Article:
Well, that's pretty much true for everybody.undefineable wrote: What I'm trying to say is that while I and maybe you can see potential problems beyond just the practicalities of daily living arising for people of certain temperaments as a result of autism, the pattern you'll find across the board is that the more an autistic screens himself from the implications of his condition by positive thinking and so on, the more success he allows himself in life, the more he thereby contributes to the good of society, and -in return for the mental discipline I described- THE MORE OTHERS TAKE TO HIM.
I think that highlighting the differences, historically, is what lead to things like institutionalization. My son is "normal". He likes to play Nintendo, he wants to be a cook. He likes eating at McDonalds. He enjoys being around other kids his own age. These are all "normal" things. But he also has things that impair his social development and make the things he wants to do, such as ordering a meal for himself at McDonalds (a skill that has taken about 3 years to accomplish, and still not fully) extremely difficult if not impossible.undefineable wrote: Interestingly enough, I've not heard of any autistics, successful or not, trying to minimise the differences between autistics and normals in the way you've been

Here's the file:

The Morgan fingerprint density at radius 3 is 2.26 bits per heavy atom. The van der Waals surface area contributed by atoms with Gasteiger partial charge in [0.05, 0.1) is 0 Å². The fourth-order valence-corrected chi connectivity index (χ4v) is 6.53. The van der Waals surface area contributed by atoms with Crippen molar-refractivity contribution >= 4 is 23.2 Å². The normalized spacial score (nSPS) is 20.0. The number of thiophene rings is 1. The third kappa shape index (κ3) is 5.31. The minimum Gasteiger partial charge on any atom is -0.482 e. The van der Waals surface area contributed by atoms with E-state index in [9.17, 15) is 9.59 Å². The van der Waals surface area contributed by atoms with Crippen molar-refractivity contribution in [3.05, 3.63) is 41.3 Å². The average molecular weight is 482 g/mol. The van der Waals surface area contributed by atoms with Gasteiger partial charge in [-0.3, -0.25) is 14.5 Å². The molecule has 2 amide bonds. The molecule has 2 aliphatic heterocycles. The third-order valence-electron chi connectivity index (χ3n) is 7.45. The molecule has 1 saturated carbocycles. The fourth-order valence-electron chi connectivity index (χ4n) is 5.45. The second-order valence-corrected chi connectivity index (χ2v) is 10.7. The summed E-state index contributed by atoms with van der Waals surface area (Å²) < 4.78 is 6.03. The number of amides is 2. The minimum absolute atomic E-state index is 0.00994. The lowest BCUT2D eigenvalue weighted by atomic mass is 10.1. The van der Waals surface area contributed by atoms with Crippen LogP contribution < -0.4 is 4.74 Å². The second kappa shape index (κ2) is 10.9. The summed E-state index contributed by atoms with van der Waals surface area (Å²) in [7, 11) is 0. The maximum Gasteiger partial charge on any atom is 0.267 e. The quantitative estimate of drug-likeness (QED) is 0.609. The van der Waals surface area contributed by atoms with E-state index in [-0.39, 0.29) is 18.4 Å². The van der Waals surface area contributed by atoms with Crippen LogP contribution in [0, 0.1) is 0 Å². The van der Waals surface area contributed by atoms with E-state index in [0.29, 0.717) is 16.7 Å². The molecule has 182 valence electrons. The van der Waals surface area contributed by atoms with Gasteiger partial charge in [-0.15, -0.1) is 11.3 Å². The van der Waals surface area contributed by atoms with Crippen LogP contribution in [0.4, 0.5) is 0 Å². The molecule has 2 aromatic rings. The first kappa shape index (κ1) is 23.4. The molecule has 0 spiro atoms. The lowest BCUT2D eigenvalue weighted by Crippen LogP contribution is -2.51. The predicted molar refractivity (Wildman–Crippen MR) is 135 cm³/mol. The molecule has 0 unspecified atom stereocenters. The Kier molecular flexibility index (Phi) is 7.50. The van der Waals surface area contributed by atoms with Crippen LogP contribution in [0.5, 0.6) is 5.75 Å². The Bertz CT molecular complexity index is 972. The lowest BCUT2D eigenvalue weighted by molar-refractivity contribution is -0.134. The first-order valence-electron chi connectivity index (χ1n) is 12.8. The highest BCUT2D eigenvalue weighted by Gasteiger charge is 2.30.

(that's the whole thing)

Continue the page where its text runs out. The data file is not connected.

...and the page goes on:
We could just have let him sit in the corner his whole life and spin things, and I guess if an "autistic" wants to do that, okay. But we are more focused on the "normal" kid inside, who is faced with so many difficult challenges. I think that, sometimes, people with aspergers or something where they might have some sensory issues, may not realize that what is extremely challenging for them may be nearly impossible for somebody else. My son is very smart, but how far would he get in a regular college if he won't go through doors he has never seen before? How many online tests will he pass if he can't bring himself to type the letter "R"? So, even though what causes autism in one person does not result in a disability, the same thing can cause a disability in somebody else.
So, that is probably why we and so many other parents focus on the "normal' part, even though we accept the reality of the 'autistic' part. it is also why so many people reject the concept of separate "autistic" humans.
And again, I do appreciate your insight into this stuff.